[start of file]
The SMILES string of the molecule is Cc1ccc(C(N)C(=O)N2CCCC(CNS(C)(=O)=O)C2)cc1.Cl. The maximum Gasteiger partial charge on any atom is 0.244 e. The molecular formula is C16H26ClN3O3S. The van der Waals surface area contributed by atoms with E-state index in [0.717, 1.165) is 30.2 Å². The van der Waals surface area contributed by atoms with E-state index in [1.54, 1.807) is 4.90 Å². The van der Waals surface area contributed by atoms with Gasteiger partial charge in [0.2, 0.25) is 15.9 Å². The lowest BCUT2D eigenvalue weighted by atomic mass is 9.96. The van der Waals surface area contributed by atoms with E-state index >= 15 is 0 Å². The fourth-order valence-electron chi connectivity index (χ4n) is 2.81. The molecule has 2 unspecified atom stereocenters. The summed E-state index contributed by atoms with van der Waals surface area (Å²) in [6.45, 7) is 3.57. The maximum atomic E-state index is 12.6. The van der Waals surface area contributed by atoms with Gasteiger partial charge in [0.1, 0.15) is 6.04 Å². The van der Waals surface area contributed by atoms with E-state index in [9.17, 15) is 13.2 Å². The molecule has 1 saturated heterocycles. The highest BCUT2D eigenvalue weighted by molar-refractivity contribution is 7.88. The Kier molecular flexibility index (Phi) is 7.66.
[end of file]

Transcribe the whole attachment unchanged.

The SMILES string of the molecule is Cc1ccc(C(N)C(=O)N2CCCC(CNS(C)(=O)=O)C2)cc1.Cl. The maximum Gasteiger partial charge on any atom is 0.244 e. The molecular formula is C16H26ClN3O3S. The van der Waals surface area contributed by atoms with E-state index in [0.717, 1.165) is 30.2 Å². The van der Waals surface area contributed by atoms with E-state index in [1.54, 1.807) is 4.90 Å². The van der Waals surface area contributed by atoms with Gasteiger partial charge in [0.2, 0.25) is 15.9 Å². The lowest BCUT2D eigenvalue weighted by atomic mass is 9.96. The van der Waals surface area contributed by atoms with E-state index >= 15 is 0 Å². The fourth-order valence-electron chi connectivity index (χ4n) is 2.81. The molecule has 2 unspecified atom stereocenters. The summed E-state index contributed by atoms with van der Waals surface area (Å²) in [6.45, 7) is 3.57. The maximum atomic E-state index is 12.6. The van der Waals surface area contributed by atoms with Gasteiger partial charge in [0.1, 0.15) is 6.04 Å². The van der Waals surface area contributed by atoms with E-state index in [9.17, 15) is 13.2 Å². The molecule has 1 saturated heterocycles. The highest BCUT2D eigenvalue weighted by molar-refractivity contribution is 7.88. The Kier molecular flexibility index (Phi) is 7.66.